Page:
Perkins said what added to his concern was news coverage last Sunday about a Raymond man being struck in the head by a stray bullet while ice fishing with friends on Cobbosseecontee Stream in West Gardiner.

The man who was shot was not seriously injured. The incident remains under investigation and will be reviewed by the Kennebec County District Attorney’s Office to determine whether any charges may be filed.

Perkins said he is not against guns.

“I have several guns myself. I’m a gun owner. I love to hunt. We allow access to this property for hunters. We got a snowmobile trail that goes right down through the middle of it. So in other words, we want people to use the property, OK? We ask that people get permission if they want to,” Perkins said.

Penobscot County Sheriff’s Deputy Chad Young said Wednesday that the incident is under investigation, and he is awaiting a review of footage from the club’s surveillance system. The club, he said, is fully cooperating with the investigation.

According to the deputy, police field occasional complaints about after-hours shooting at the club’s facilities but noted it had been several years since problems with stray bullets had been reported prior to the call from Perkins.

“I have the concern that anyone would have if they’ve got bullets going by them or by people that are working for them or friends of theirs or relatives,” Perkins said.

“My concern is that wherever they’re coming from — and we know where they’re coming from — that a safety measure is taken to make sure that this does not happen, that no one gets hurt,” he said, adding that he had a bullet whiz past a tree stand he was sitting in while hunting on his property the year before last. His late wife also had one fly by her while walking the dog.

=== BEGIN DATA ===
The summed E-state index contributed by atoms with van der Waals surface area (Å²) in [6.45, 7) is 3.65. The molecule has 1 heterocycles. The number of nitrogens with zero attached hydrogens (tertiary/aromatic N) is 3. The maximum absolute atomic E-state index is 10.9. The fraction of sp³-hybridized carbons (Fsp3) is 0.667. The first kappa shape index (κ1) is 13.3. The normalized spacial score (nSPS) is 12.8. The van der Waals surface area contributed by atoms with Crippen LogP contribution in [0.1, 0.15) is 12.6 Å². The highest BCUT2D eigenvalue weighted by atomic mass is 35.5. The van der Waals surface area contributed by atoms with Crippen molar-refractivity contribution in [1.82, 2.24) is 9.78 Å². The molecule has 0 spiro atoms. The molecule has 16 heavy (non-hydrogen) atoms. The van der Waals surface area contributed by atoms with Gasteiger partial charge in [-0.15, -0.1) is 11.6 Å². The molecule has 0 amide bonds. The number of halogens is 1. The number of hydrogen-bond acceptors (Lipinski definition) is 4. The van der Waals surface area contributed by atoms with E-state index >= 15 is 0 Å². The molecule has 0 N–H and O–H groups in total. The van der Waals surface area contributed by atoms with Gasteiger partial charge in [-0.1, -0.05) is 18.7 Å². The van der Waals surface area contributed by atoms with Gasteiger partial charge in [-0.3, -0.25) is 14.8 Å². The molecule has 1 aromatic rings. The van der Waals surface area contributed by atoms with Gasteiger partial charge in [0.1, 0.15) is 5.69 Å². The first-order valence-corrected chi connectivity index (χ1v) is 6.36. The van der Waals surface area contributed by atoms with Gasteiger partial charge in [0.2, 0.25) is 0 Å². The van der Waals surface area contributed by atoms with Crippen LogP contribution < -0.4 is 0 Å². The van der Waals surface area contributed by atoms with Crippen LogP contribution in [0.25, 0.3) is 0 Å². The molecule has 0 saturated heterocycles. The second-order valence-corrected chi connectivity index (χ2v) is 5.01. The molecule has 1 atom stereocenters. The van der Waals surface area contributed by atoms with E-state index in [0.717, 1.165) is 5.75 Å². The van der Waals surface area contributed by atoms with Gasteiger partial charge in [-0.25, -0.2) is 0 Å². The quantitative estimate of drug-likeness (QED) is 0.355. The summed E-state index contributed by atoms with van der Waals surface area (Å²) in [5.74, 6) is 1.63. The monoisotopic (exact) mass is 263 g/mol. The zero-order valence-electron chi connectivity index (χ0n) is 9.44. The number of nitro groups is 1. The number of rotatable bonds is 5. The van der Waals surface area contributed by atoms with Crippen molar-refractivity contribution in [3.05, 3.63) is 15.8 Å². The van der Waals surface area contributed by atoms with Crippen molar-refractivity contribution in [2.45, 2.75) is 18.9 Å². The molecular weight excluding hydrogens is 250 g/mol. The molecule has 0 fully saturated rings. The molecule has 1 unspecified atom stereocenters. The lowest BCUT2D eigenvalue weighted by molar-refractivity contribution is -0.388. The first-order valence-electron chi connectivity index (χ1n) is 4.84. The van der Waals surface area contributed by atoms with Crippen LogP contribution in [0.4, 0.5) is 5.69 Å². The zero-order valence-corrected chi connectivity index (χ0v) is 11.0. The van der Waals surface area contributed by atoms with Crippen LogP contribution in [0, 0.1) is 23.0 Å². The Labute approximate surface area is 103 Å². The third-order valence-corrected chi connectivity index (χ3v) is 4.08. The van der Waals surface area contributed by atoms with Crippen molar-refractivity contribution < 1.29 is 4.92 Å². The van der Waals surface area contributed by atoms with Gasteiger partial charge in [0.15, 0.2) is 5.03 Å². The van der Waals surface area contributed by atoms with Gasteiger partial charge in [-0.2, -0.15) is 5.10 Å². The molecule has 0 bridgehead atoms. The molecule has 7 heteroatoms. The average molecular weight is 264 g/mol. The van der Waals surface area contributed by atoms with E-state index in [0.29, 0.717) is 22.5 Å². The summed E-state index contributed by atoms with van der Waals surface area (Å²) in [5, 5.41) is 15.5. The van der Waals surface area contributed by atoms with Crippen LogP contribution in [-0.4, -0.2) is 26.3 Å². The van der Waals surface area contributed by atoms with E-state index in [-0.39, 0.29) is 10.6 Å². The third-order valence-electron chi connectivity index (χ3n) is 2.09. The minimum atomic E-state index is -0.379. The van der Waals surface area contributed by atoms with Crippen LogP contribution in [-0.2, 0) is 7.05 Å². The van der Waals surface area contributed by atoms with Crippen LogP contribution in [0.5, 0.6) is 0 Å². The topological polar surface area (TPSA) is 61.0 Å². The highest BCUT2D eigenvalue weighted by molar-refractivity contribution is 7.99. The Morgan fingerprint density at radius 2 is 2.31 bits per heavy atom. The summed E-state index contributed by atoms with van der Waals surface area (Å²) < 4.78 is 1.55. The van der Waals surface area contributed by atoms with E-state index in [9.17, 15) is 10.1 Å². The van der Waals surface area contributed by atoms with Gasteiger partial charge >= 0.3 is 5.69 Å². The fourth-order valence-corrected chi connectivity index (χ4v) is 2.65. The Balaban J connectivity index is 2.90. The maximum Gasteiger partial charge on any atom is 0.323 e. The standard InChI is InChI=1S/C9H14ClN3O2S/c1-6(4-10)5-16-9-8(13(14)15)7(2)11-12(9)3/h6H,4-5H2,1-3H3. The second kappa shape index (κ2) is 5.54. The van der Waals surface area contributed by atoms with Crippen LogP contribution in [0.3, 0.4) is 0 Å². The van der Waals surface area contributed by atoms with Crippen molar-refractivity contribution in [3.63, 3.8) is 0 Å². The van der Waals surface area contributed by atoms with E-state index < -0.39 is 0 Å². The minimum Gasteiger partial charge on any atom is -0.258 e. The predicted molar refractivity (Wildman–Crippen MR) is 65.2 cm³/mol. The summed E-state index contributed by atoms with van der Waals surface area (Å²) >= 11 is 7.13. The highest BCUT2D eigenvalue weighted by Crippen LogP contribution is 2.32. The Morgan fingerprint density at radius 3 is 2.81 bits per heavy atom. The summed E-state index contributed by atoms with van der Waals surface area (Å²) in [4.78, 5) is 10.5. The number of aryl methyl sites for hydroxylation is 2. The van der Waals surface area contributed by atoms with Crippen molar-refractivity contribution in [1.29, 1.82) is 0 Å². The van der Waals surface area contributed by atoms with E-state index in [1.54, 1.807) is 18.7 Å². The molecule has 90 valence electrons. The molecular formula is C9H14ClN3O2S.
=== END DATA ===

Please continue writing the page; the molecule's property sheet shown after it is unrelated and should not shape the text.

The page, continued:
James Goody, club president, said Thursday that he is not convinced the bullets came from the club’s facilities.

“The Orrington Rod and Gun Club has been informed of a complaint alleging that a stray bullet may have crossed over or landed on an abutting landowner’s property,” he said Thursday. “The club disputes that happened but has inspected the range berms and decided to increase the height of the berms to make sure that an incident like this never happens.”

The earthwork got underway on Tuesday, and the rifle range since has reopened, according to the club’s website on Friday.

“Safety has been and is of the utmost importance to the club, both for members and neighbors,” Goody said. The club’s website states that the membership of anyone caught shooting up the ground in front of the berms will be revoked. All shots must go into the earthen berms to avoid ricocheting off the ground and leaving the area, the website notes.

While handguns and rifles can be used at the facility, explosive targets and substances, steel targets and tracers, flare-type ammunition and fireworks are prohibited, the website states.

An effort to pass an ordinance regulating the town’s gun club and any future shooting ranges was shot down by voters during the June 2007 annual town meeting.